A landlord can deduct from the tenant’s security deposit:
The landlord can withhold from the security deposit ONLY those amounts that are necessary and reasonable and NOT a result of “ordinary and reasonable wear and tear.” For example, a landlord may not make you pay for painting, new carpets, or curtains unless there were serious damages that were beyond ordinary and reasonable wear and tear. And the landlord cannot use your security deposit to repair problems that existed in the unit before you moved in.
Security deposit disputes
If your landlord does not return the entire amount of your security deposit within the 21 days required by law, and you dispute the deductions from the deposit:
If you and the landlord cannot reach an agreement on the amount of the security deposit returned, you can file a lawsuit against the landlord for return of the security deposit. You can sue for:
You can sue the landlord in small claims as long as the total amount sued for is $10,000 or less.
Click if you are the tenant and want to file a small claims case against your landlord for return of your security deposit.
In general, contractors that fix your home must have a license from the State of California. To find out if your contractor is licensed, call the Contractors State License Board at 1-800-321-2752.
A contractor must be licensed
Figuring out how much money to sue for
In small claims court, an person can sue for up to $10,000 for damages that someone else caused him or her.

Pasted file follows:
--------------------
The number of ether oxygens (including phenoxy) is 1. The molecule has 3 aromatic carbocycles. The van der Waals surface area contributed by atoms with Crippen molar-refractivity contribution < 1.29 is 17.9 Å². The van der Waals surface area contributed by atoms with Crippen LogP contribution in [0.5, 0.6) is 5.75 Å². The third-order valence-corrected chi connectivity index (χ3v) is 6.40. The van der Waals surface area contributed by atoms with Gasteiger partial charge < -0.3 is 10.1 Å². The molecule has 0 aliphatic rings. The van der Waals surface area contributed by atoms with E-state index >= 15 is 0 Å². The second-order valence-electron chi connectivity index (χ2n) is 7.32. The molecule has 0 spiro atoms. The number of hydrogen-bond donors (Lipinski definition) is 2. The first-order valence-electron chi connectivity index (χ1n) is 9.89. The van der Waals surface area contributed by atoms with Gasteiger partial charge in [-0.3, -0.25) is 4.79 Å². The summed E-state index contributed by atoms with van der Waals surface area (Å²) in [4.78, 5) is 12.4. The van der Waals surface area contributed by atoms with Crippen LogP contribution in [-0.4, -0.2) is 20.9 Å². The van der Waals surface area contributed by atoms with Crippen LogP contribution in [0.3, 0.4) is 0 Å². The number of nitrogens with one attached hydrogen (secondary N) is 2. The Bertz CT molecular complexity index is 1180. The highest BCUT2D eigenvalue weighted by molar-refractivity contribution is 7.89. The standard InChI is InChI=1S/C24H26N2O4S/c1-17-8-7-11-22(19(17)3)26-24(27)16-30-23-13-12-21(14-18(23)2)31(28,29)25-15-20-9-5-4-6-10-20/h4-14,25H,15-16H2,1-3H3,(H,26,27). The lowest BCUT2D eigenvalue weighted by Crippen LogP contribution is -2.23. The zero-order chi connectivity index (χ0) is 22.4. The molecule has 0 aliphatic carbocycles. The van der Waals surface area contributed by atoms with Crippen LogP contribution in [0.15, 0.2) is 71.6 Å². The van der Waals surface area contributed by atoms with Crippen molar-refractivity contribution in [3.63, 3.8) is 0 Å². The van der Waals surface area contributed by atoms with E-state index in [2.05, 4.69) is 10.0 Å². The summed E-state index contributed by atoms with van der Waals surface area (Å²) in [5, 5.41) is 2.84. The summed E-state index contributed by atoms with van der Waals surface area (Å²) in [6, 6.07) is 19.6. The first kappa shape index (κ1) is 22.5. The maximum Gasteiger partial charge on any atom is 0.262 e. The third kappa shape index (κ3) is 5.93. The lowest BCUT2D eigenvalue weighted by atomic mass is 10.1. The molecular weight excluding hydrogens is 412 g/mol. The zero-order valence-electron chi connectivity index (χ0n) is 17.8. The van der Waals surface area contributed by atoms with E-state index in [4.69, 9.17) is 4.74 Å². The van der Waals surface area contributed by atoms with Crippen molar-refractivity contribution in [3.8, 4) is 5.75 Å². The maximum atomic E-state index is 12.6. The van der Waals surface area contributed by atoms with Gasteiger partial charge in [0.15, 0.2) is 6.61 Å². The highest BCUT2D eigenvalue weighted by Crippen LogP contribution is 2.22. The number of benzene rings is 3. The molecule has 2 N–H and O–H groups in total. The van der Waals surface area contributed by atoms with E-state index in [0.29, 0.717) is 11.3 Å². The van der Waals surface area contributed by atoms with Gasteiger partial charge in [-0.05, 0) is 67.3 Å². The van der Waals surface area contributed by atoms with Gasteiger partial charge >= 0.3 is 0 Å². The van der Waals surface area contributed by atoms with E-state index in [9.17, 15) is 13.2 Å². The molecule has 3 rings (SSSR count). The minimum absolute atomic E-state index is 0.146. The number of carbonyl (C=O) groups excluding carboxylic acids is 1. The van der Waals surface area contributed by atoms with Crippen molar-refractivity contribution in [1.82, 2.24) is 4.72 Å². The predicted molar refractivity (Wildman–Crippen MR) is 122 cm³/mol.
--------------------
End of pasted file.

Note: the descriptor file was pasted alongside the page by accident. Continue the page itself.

If the total amount you can sue for is over $10,000, you have to decide whether to give up the rest of the money and just sue for $10,000 or file your case in the civil division of the superior court, as either a limited civil case (for $25,000 or less) or an unlimited civil case (for over $25,000).
If you win and your licensed contractor cannot pay
A contractor has to pay a $12,500 bond to be able to get a license. If there is a violation of the licensing law, you can sue the company that holds the bond. Name that company as a defendant. Read the licensing law at Business and Professions Code, chapter 9 (starting at section 7000) .
Contact the Contractors State License Board online or by telephone at 1-800-321-2752 to get the name of the bonding company.
Note: The bonding company is a guarantor. You can only sue a guarantor for up to $6,500 ($4,000 if you are not a natural person; $2,500 if they do not charge for the guarantee). But you can sue a guarantor for up to $10,000 if you are a natural person and the guarantor is the Registrar of Contractors (the executive officer of the Contractors' State License Board).
If someone writes you a bad check, you can sue for the original amount of the check, plus 3 times the amount of the check up to an additional $1,500.
How to sue for a bad check:
For your small claims trial:
If someone stops payment on a check without a good faith dispute, you can sue for the amount of the check plus 3 times the amount of the check, with a minimum of $100 and a maximum of $1,500.
How to sue for a stop payment check:
For your small claims trial: